It has to be one of the creepiest bills ever considered by the General Assembly.
Senate Bill 1393, sponsored by Sen. Richard Saslaw (D-Fairfax), would drop a veil of secrecy over how Virginia executes prisoners by lethal injection. Its backers, including Gov. Terry McAuliffe, are pushing it against a backdrop of global politics and questions of morality.
Virginia is one of 32 states that allow capital punishment. Since 1982, it has so far killed 110 prisoners, either by lethal injection or in the electric chair.
The preferred method is lethal injection. In the process, a doomed prisoner is strapped in a gurney and is given a series of three shots. One is to anesthetize; another is to paralyze; and the third is to stop his or her heart from beating. In some states, one drug may be used. Usually, there are witnesses to the execution, including members of the news media.
But Saslaw wants to start hiding crucial aspects of the gruesome practice. His bill would make information about lethal drugs. Companies that make or compound them would be exempt under the state Freedom of Information Act.
There are persistent national shortages of drugs used in the death process. According to The New Yorker, the sole American manufacturer of sodium thiopental stopped making the key, killer drug in 2011. Death penalty states looked to European manufacturers, but the European Union, which crusades against capital punishment, forbids European drug companies to export it if it will be used in executions.
Harried U.S. prison officials started shopping around to their counterparts in other states as shortages spread to other drugs. The situation seemed dire enough for Virginia to consider dusting off the electric chair, which it also allows for executions.
For a while, Virginia did have a good supply of killer drugs but by 2014,it ran short or drugs went past their expiration dates. A solution is to use pharmacies to compound drugs for executions but it could expose the firms to lawsuits.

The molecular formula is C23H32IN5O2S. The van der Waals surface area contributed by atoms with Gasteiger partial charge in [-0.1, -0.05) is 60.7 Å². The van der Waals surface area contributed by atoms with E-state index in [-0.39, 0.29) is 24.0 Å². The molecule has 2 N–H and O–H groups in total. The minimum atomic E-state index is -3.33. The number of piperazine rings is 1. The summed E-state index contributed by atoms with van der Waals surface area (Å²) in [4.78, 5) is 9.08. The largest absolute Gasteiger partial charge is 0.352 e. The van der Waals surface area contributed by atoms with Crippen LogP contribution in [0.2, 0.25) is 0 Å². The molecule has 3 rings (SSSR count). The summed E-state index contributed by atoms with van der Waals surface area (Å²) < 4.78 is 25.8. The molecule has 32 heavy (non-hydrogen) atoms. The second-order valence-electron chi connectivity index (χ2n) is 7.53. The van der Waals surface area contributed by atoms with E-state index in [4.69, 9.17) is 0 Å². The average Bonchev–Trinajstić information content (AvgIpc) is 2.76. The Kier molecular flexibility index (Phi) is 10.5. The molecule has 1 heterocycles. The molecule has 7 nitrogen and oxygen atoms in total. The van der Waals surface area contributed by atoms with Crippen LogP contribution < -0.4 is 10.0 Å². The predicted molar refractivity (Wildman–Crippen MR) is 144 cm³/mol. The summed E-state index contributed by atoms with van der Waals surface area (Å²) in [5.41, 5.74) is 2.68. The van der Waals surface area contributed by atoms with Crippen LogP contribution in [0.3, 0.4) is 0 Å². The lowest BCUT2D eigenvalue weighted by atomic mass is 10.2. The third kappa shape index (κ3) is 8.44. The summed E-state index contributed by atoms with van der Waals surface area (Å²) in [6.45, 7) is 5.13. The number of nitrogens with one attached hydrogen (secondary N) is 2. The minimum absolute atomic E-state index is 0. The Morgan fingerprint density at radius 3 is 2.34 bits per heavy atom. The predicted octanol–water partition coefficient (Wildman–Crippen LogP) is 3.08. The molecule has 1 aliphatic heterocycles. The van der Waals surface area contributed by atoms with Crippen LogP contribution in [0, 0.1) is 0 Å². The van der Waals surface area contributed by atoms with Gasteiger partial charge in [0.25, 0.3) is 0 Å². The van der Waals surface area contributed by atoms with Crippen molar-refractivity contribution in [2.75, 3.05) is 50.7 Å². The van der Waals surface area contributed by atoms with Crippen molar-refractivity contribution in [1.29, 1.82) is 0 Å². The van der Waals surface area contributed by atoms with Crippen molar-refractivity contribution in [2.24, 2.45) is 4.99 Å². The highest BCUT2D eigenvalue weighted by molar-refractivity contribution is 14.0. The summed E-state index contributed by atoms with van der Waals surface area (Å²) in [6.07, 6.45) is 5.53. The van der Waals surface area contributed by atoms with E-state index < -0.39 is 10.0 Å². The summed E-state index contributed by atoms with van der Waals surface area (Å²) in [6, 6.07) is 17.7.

So, as is too often typical in Virginia, Saslaw & Company started pushing the rights of private companies over the public’s right to know. His bill has drawn criticism from the American Civil Liberties Union, the Virginia Coalition for Open Government and the Society of Professional Journalists.
Underscoring the horror of the drug drama is what happened last April in Oklahoma during the execution of convicted murderer and rapist Clayton Lockett. He was injected with the three-drug cocktail, but 10 minutes into the process, he revived as stunned onlookers watched. He died after another half an hour.
There is considerable evidence that lethal injection is not a painless way to go. In fact, the issue may be back before the U.S. Supreme Court again about whether injections are an unconstitutional “cruel and unusual” punishment. Another issue is why facts around execution must be made confidential.
There are larger issues about the ethics of capital punishment. Virginia, after all, follows only Texas when it comes to legally-sanctioned killing. Virginia does not have an unusually high crime rate (ranking No. 34 in violent crimes per 100,000 population according to 2006 U.S. Census statistics). So why is it so intent on keeping capital punishment and hiding it?
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